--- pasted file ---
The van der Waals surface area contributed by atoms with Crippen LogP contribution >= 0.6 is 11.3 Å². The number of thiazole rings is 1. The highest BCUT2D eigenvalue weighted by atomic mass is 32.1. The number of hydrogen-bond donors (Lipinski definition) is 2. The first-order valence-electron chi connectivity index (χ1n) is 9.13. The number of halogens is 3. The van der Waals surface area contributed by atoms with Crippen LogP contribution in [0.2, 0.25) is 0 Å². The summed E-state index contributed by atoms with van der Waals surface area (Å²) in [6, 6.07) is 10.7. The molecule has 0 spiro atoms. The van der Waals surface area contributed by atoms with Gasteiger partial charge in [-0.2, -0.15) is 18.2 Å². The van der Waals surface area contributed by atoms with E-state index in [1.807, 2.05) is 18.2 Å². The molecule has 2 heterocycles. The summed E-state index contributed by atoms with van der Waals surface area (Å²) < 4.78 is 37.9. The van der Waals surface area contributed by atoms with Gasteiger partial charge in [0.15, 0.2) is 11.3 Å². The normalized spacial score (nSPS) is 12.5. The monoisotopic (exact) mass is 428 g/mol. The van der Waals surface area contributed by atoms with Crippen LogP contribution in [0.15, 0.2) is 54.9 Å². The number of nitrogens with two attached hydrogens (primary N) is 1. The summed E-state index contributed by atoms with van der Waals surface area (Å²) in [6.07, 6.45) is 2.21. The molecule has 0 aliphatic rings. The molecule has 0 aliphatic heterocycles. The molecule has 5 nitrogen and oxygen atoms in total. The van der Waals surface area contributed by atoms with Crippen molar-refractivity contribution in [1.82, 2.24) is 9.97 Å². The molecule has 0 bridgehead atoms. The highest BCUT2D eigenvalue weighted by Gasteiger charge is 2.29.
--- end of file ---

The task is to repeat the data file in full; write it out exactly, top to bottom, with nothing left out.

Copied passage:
The van der Waals surface area contributed by atoms with Crippen LogP contribution >= 0.6 is 11.3 Å². The number of thiazole rings is 1. The highest BCUT2D eigenvalue weighted by atomic mass is 32.1. The number of hydrogen-bond donors (Lipinski definition) is 2. The first-order valence-electron chi connectivity index (χ1n) is 9.13. The number of halogens is 3. The van der Waals surface area contributed by atoms with Crippen LogP contribution in [0.2, 0.25) is 0 Å². The summed E-state index contributed by atoms with van der Waals surface area (Å²) in [6, 6.07) is 10.7. The molecule has 0 spiro atoms. The van der Waals surface area contributed by atoms with Gasteiger partial charge in [-0.2, -0.15) is 18.2 Å². The van der Waals surface area contributed by atoms with E-state index in [1.807, 2.05) is 18.2 Å². The molecule has 2 heterocycles. The summed E-state index contributed by atoms with van der Waals surface area (Å²) < 4.78 is 37.9. The van der Waals surface area contributed by atoms with Gasteiger partial charge in [0.15, 0.2) is 11.3 Å². The normalized spacial score (nSPS) is 12.5. The monoisotopic (exact) mass is 428 g/mol. The van der Waals surface area contributed by atoms with Crippen LogP contribution in [0.15, 0.2) is 54.9 Å². The number of nitrogens with two attached hydrogens (primary N) is 1. The summed E-state index contributed by atoms with van der Waals surface area (Å²) in [6.07, 6.45) is 2.21. The molecule has 0 aliphatic rings. The molecule has 0 aliphatic heterocycles. The molecule has 5 nitrogen and oxygen atoms in total. The van der Waals surface area contributed by atoms with Crippen molar-refractivity contribution in [1.82, 2.24) is 9.97 Å². The molecule has 0 bridgehead atoms. The highest BCUT2D eigenvalue weighted by Gasteiger charge is 2.29.